As part of Chatham House’s centenary celebrations, the staff of Chatham House have awarded its Centenary Diversity Champion Award to the Black Lives Matter movement.
At this special hybrid event Melina Abdullah, co-founder of the Los Angeles chapter of the Black Lives Matter movement and co-director of Black Lives Matter Grassroots, accepts the award on behalf of the movement in front of an audience of staff, members and supporters both online and in person.
A panel of experts also discuss how the movement has brought global attention to systemic injustice against black lives and is helping to draw on more diverse voices and inclusive approaches to shape the policy agenda.
How can grassroots racial justice and equality movements influence policymaking?
How can policymakers, civil society and the private sector work together to make meaningful progress on racial equality?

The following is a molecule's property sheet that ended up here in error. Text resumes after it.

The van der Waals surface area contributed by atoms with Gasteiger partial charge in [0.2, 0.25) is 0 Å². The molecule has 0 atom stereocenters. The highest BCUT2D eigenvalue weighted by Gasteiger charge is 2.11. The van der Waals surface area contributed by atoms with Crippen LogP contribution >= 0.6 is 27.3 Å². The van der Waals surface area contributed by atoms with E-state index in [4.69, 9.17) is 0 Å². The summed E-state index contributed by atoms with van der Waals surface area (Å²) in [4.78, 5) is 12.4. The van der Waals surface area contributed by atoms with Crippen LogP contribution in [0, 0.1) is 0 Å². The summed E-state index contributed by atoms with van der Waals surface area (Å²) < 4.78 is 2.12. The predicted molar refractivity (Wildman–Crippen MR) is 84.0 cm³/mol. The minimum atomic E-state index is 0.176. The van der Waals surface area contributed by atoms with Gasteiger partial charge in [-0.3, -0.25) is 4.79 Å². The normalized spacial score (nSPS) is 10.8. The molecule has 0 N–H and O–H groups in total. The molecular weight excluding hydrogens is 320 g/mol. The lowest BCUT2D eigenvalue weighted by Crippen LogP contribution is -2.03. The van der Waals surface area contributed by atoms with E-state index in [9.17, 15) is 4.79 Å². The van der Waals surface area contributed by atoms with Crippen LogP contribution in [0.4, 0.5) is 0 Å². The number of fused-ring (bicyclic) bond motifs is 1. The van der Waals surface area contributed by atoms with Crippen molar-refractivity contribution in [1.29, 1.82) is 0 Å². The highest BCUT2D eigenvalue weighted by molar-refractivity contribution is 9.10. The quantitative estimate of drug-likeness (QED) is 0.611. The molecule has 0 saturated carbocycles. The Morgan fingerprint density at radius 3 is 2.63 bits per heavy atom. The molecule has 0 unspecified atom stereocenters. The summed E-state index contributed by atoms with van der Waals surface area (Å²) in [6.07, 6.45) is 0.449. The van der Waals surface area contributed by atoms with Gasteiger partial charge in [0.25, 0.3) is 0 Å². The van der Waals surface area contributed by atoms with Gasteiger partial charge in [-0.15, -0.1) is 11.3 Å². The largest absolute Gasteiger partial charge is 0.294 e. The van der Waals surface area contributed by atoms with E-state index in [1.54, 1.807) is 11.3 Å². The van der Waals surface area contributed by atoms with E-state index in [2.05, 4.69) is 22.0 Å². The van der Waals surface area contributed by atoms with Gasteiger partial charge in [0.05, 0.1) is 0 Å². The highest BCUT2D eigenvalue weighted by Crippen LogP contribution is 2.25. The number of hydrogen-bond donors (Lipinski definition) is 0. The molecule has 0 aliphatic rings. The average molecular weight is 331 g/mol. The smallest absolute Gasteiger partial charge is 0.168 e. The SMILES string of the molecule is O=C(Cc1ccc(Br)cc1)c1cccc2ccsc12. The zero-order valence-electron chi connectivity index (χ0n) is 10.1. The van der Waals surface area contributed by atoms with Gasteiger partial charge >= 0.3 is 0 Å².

What effect have new forms of activism and political mobilization had on the public discourse on issues such as structural racism?
The award presentation marks the second of Chatham House’s three Centenary Awards. Each acknowledges outstanding contributions to confronting the critical challenges facing the world today and pays tribute to those the institute’s staff believe have, through their activities, played a significant role in progressing the institute’s mission: to help governments and societies build a sustainably secure, prosperous and just world.
Sir David Attenborough will be presented with the Centenary Lifetime Award at another event recognizing his commitment to conservation and raising public and political awareness of the growing climate crisis and Greta Thunberg will separately accept the Chatham House Centenary Changemakers Award in recognition of her vanguard role in mobilizing young people to take up climate activism.